Al, R. A., & Yapca, O. E. (2015). Vaginal misoprostol compared with buccal misoprostol for termination of second-trimester pregnancy: A randomized controlled trial. Obstetrics & Gynecology126(3), 593-8.

Bebbington, M. W., Kent, N., Lim, K., Gagnon, A., Delisle, M. F., Tessier, F., & Wilson, R. D. (2002). A randomized controlled trial comparing two protocols for the use of misoprostol in midtrimester pregnancy termination. American Journal of Obstetrics & Gynecology187(4), 853-857.

Behrashi, M., & Mahdian, M. (2008). Vaginal versus oral misoprostol for second-trimester pregnancy termination: A randomized trial. Pakistan Journal of Biological Sciences, 11(21), 2505-2508.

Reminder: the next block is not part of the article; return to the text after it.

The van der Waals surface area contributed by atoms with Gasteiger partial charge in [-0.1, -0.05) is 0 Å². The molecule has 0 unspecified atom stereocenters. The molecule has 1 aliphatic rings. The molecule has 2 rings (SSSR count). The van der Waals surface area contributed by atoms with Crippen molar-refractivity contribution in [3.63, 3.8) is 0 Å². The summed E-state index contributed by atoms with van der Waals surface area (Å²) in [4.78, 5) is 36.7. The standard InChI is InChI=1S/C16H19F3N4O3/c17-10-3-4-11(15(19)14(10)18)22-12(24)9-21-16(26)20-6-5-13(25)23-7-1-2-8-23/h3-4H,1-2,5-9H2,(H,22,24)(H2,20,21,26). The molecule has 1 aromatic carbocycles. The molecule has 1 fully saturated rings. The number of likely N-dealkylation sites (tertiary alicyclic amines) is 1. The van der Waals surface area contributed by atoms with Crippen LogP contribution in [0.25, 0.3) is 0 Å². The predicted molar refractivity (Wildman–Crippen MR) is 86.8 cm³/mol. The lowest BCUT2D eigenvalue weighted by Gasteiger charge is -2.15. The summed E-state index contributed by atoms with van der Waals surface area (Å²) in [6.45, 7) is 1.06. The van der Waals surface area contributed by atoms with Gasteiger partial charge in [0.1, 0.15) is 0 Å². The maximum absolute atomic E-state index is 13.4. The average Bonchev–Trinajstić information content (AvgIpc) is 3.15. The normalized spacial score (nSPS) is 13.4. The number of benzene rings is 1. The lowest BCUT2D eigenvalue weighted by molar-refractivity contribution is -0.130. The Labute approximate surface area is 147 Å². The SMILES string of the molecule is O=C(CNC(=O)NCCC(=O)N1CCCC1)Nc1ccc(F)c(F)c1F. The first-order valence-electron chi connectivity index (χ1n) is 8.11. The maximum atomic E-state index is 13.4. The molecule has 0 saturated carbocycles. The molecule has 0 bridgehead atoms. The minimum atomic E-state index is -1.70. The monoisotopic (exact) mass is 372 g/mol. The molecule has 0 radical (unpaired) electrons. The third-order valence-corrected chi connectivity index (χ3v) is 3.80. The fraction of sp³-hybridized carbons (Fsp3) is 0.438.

Bhattacharjee, N., Saha, S. P., Ghoshroy, S. C., Bhowmik, S., & Barui, G. (2008). A randomised comparative study on sublingual versus vaginal administration of misoprostol for termination of pregnancy between 13 to 20 weeks. Australian and New Zealand Journal of Obstetrics and Gynaecology48(2), 165-171.

Dabash, R., Chelli, H., Hajri, S., Shochet, T., Raghavan, S., & Winikoff, B. (2015). A double-blind randomized controlled trial of mifepristone or placebo before buccal misoprostol for abortion at 14-21 weeks of pregnancy. International Journal of Gynecology & Obstetrics, 130, 40-44.

Ellis, S. C., Kapp, N., Vragovic, O., & Borgatta, L. (2010). Randomized trial of buccal versus vaginal misoprostol for induction of second trimester abortion. Contraception81(5), 441-445.